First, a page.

Pet store-related state legislation is making its way through committees, worrying some animal advocates.
This bill would create the Tennessee Retail Pet Store Consumer Protection Act.
The bill’s Senate sponsor, Becky Massey, who represents part of Knox County, described the bill as business- and consumer-friendly and said that, in other states, pet stores have invested a lot of money to come into a community only to have local ordinances stop them from operating.
Humane Society of the United States District 3 leader Maryann Davis said that local ordinances and societal changes have helped put a stop to dogs being sold at pet stores because of worries that the animals come from puppy mills. When that happens, consumers can be sold animals that are unhealthy, in addition to the problem of having dogs raised in potentially inhumane circumstances.
Massey said that this bill will protect customers from that, while Davis argued that the proposed legislation promotes puppy mills.
If approved, the act would require that pet stores pay if they sell an unhealthy animal. Stores would be required to either pay for treatment or give a refund.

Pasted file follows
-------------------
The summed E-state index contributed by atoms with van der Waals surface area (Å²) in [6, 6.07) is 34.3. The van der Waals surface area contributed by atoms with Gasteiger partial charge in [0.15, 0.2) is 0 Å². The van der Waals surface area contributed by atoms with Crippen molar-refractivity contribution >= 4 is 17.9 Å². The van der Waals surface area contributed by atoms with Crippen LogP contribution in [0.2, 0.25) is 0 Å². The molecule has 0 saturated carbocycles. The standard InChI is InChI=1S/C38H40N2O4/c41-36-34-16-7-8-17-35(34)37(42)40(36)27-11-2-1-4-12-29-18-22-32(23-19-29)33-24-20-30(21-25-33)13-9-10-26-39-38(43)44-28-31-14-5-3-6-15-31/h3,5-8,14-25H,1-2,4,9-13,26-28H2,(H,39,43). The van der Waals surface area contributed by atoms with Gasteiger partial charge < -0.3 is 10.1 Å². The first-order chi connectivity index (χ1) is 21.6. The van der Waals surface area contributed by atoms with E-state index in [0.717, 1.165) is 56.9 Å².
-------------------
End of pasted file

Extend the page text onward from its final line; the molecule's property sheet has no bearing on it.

“There has never been protection for the consumers,” Massey said. “You’ve got single moms that may want to buy a purebred and [they] might not feel comfortable going to the next county over to look at somebody’s home. The options need to be available, depending on how you want to go about doing pet ownership.”
Consumers would have 14 days to determine if the animal is unhealthy, according to the bill’s summary.
If approved, the law would pre-empt local governments “from enacting or enforcing a law, ordinance, resolution or regulation that regulates or prohibits any conduct in the area covered by this bill.”
The purchaser would get to choose the vet and get reimbursement for “the reasonable cost of veterinary services, in an amount up to the purchase price of the dog … for the purpose of treating the condition that made the dog unfit for purchase.”
Davis said the bill takes away local authority to investigate pet stores if they operate inappropriately.
She also said it’s unrealistic to think a pet store is going to take a sick animal back.
Massey acknowledged that some people, such as Davis, worry that this legislation would promote puppy mills.
“If you look at the big picture, it’s protecting puppy millers,” Davis said. “A good breeder would never sell a dog to a pet store.”
But Massey, who said she is a dog lover, said it would be bad business for pet stores to sell animals from puppy mills or inhumane breeders.
“A pet store would go out of business if they went with a breeder that does those kinds of things,” she said.